POMEROY — Day nine of the jury trial in the case against former corrections and probation officer Larry Tucker resulted in a guilty verdict on 24 of the 25 charges late Thursday evening.
Among the charges against Tucker, 56, of Pomeroy, were multiple counts of sexual battery and kidnapping, as well as a single count of theft in office.
The jury deliberated three hours and thirty-five minutes to determine the verdicts.
“This predator, masquerading as a jailer and a probation officer, should now find himself on the opposite side of iron bars,” Ohio Attorney General Dave Yost said in a news release.
Tucker worked as a corrections officer at the Middleport Jail and as a Meigs County Common Pleas Court probation officer. Tucker allegedly sexually assaulted or attempted to sexually assault 12 different inmates and/or probationers between January 2011 and November 2017.
The jury found him guilty on six counts of kidnapping, six counts of sexual battery, five counts of attempted sexual battery, four counts of gross sexual imposition, one count of soliciting, one count of attempting to compel prostitution and one count of theft in office. The lone not guilty verdict came on a misdemeanor count of sexual imposition.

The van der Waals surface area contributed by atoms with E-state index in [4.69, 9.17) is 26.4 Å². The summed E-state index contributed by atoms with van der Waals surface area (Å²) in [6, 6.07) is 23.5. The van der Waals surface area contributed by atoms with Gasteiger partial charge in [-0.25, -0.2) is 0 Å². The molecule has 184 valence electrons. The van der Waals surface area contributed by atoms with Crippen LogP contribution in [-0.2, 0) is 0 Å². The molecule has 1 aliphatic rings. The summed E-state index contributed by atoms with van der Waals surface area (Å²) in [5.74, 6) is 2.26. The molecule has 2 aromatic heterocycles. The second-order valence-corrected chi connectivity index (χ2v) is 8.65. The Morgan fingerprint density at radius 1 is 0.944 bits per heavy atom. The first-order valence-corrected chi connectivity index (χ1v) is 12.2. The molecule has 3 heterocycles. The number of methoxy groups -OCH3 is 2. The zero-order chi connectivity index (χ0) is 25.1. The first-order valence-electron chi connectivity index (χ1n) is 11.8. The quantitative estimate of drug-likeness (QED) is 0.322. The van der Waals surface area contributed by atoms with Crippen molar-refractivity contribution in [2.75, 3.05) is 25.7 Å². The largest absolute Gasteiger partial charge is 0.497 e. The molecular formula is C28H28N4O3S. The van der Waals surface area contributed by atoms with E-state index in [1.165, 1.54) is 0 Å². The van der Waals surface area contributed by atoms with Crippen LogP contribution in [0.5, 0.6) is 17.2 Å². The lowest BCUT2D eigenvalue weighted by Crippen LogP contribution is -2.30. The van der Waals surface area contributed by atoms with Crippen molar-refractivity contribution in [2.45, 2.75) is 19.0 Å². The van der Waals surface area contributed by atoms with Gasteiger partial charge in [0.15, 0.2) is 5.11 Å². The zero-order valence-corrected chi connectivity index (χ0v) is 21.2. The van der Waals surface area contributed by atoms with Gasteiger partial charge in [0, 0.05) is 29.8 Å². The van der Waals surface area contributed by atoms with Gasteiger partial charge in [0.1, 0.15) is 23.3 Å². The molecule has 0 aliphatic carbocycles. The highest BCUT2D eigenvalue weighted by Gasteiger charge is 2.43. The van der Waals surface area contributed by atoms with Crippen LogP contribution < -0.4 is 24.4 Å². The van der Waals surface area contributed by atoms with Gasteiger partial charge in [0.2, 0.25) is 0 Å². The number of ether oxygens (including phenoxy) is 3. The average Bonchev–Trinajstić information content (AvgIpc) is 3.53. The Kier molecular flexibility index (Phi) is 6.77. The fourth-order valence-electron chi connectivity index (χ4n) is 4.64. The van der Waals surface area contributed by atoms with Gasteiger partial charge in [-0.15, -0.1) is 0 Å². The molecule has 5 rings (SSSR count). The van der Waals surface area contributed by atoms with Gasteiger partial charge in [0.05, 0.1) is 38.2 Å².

The trial took a total of nine days, with jury selection taking the first day-and-a-half, followed by opening arguments and the first witness on Tuesday, April 23. By the end of the first week, a total of 13 witnesses, including nine of the victims listed in the indictment had taken the witness stand to testify.
There were two-and-a-half days of testimony from 11 witnesses, three of them victims which were listed in the indictment, during the second week of the trial. Among the witnesses were Middleport Jail Administrator and Assistant Chief Mony Wood and Ohio Bureau of Criminal Investigation Special Agent Jonathan Jenkins.
Each of the female victims who testified spoke of the actions Tucker committed against them, as well as the fear of what would have happened to them had they rejected him.
In her closing arguments, Special Prosecutor Angela Canepa, who was assisted by co-counsel Natasha Natale, noted that the crimes committed by Tucker spanned from as far back as 2011 to November of 2017 when he was initially charged and fired from the Middleport Jail and Meigs County Common Pleas Court. Additionally, she stated that the victims range in age from 23-49, come from multiple counties and are at different stages in their lives both at the time the offenses occurred and now.
Canepa went on to quote one of the victims who stated that Tucker “used his position of authority in a very sickening manor.”
In his closing argument, Defense Attorney Kirk McVay went back to the “Paint by Number” analogy which he referenced in his opening arguments. McVay told the jurors each element of the offense was a number on the painting and that if there was reasonable doubt about that element then the space must remain uncolored which would lead to an incomplete painting and therefore a not guilty verdict.
McVay stated in closing that by entering a not guilty plea to all of the charges in the case, Tucker had denied any of the allegations against him.